ARCHDIOCESE OF RUSSIAN CHURCHES IN WESTERN EUROPE LIKELY TO RETURN TO RUSSIAN CHURCH The administration of the Archdiocese of Russian Churches in Western Europe, formerly an Exarchate of the Patriarchate of Constantinople, has published a number of texts leading up to and resulting from its recent pastoral assembly on May 11 in which the clergy of the Archdiocese gathered in Paris to further deliberate on their future following Constantinople’s sudden revocation of Exarchate status in November. In a proposal on the future of the Archdiocese, a group of Archdiocesan clergy write about the structure’s history as the continuation of the Provisional Administration of the Russian Parishes in Western Europe, founded by St. Tikhon of Moscow in 1921. It was this structure, created by the Russian Church, that later received Exarchate status from the Patriarchate of Constantinople in 1931, 1971, and 1999—and it was this status that linked the group to a Local Church in communion with the broader Orthodox community, the authors write. “Therefore, we consider that while the Patriarchate of Constantinople may indeed revoke the status of Exarchate as stated in the synodal act of November 27, 2018, it is not for it to abolish a structure that the Patriarchate did not create,” they continue. With the tomos granting Exarchate status revoked, the Archdiocese must be attached to a Local Church. The proposal notes that the Archdiocese is looking for a home that will respect its administrative independence, statutes, and liturgical and linguistic practices, grant the possibility of electing hierarchs by Clergy-Laity Assemblies, according to the principles of the Moscow Council of 1917-1918, grant the status of metropolis to the group and of metropolitan to its primate, and grant the possibility of participating in the work of the councils and hierarchical assemblies of the given Local Church. Moreover, the authors “note that at present, only the Russian Orthodox Church is likely to give an answer that would make it possible to elaborate a solution corresponding to the requirements of our principles of ecclesiastical functioning.” Likewise, in his letter of April 22, His Eminence Archbishop John of Chariopoulis, the ruling hierarch of the Archdiocese, noted that contact with the Russian Orthodox Church Outside of Russia, the Orthodox Church in America, and the Romanian Patriarchate did not yield results. He then notes that contact was made with the Moscow Patriarchate via His Eminence Metropolitan Hilarion (Alfeyev), recalling the words of Metropolitan Evlogy who, on the eve of a receiving the tomos that provisionally linked the group to Constantinople, noted that it was not therefore separating from the Russian Church and had every intention of returning fully to the Moscow Patriarchate when conditions would allow. Abp. John notes that the dialogue with the Russian Church has been frank and respectful and allows the Archdiocese to continue its mission in Western Europe. He has openly spoken previously about his desire to see the Archdiocese join the Moscow Patriarchate, which has offered to accept it intact as an ecclesiastical body. He also writes that following the Assembly of February 23, a delegation was sent to Istanbul to ask the Patriarchate to reexamine the situation, though it was told only that it had to implement the Synod’s surprise decision of November 27 because the Patriarchate had no intention of reversing its decision. Moreover, the delegation was told that not only had the Archdiocese lots its Exarchate status, but it no longer existed at all in Constantinople’s vision. No response has been received to letters sent to the Patriarchate of Constantinople, Abp. John notes. A General Assembly is scheduled for September 7. http://orthochristian.com/121549.html?fbclid=IwAR3LH-7lF1h00h3ibUjIP3hcW_xKrV0t9psVUk7BrG8lOsxF85l_cuvDvNI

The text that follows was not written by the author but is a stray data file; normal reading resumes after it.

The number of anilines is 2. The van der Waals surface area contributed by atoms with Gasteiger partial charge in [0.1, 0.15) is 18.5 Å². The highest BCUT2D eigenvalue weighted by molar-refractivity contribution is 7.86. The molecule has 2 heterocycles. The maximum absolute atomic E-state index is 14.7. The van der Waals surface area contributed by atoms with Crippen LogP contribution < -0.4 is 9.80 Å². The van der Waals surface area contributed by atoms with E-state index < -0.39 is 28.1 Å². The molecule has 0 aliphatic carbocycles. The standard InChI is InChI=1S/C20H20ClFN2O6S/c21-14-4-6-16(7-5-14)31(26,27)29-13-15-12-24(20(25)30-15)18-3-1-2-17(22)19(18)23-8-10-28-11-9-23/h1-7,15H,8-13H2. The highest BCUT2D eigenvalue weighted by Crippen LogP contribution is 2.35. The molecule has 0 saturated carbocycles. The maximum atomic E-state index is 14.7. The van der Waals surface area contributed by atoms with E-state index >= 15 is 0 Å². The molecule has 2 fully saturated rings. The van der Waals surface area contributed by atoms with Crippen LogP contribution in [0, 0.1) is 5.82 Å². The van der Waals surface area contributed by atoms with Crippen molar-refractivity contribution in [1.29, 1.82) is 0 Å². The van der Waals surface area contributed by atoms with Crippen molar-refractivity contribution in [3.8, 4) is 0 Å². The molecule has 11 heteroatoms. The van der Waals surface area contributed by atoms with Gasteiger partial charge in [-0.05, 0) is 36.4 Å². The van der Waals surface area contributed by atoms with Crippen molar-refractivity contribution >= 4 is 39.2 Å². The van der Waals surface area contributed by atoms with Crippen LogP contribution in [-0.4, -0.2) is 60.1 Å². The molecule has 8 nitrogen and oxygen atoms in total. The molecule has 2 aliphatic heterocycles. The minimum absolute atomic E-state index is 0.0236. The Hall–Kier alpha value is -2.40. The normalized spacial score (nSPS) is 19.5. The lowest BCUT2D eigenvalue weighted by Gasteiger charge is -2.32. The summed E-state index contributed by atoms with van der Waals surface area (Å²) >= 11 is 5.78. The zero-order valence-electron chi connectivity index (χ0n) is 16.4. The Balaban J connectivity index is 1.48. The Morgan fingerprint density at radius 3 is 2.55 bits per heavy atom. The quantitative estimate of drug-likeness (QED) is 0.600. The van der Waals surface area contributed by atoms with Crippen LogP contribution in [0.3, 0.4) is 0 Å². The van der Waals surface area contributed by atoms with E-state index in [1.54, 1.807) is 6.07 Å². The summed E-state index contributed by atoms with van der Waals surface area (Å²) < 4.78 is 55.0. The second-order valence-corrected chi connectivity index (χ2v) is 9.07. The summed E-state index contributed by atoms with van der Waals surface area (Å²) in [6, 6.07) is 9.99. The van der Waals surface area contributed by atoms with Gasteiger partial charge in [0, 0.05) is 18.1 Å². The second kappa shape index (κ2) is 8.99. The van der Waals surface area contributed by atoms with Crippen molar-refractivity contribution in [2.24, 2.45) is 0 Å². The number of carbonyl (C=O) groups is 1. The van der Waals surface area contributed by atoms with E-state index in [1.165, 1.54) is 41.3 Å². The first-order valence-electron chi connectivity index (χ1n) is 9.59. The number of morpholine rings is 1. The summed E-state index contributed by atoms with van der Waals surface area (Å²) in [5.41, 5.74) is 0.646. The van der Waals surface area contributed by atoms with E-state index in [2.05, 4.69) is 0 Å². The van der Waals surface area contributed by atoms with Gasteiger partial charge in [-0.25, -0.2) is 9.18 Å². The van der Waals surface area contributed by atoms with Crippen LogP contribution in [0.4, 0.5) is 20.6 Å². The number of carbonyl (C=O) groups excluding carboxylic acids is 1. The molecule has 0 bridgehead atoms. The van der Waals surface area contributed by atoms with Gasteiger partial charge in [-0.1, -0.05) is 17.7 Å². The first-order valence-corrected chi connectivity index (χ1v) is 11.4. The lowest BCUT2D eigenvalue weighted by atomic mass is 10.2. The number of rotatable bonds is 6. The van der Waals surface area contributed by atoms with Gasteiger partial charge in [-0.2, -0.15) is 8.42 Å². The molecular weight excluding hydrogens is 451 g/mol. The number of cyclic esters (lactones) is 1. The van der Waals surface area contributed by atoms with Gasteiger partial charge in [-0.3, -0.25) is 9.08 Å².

Archbishop John of Charioupolis addressing the assembly today Today, in Paris, was held an extraordinary general assembly of the Archdiocese of Russian Orthodox Churches in Western Europe, or more precisely of the diocesan governing union of Russian Orthodox associations in Western Europe. The assembly voted against the dissolution of the Archdiocese (206 voters, 15 for the dissolution, 191 against). No decision has been made regarding the jurisdictional choice. A new assembly be may held in June to choose one. An official statement is expected. https://orthodoxie.com/en/the-extraordinary-general-assembly-of-the-archdiocese-refused-the-dissolution/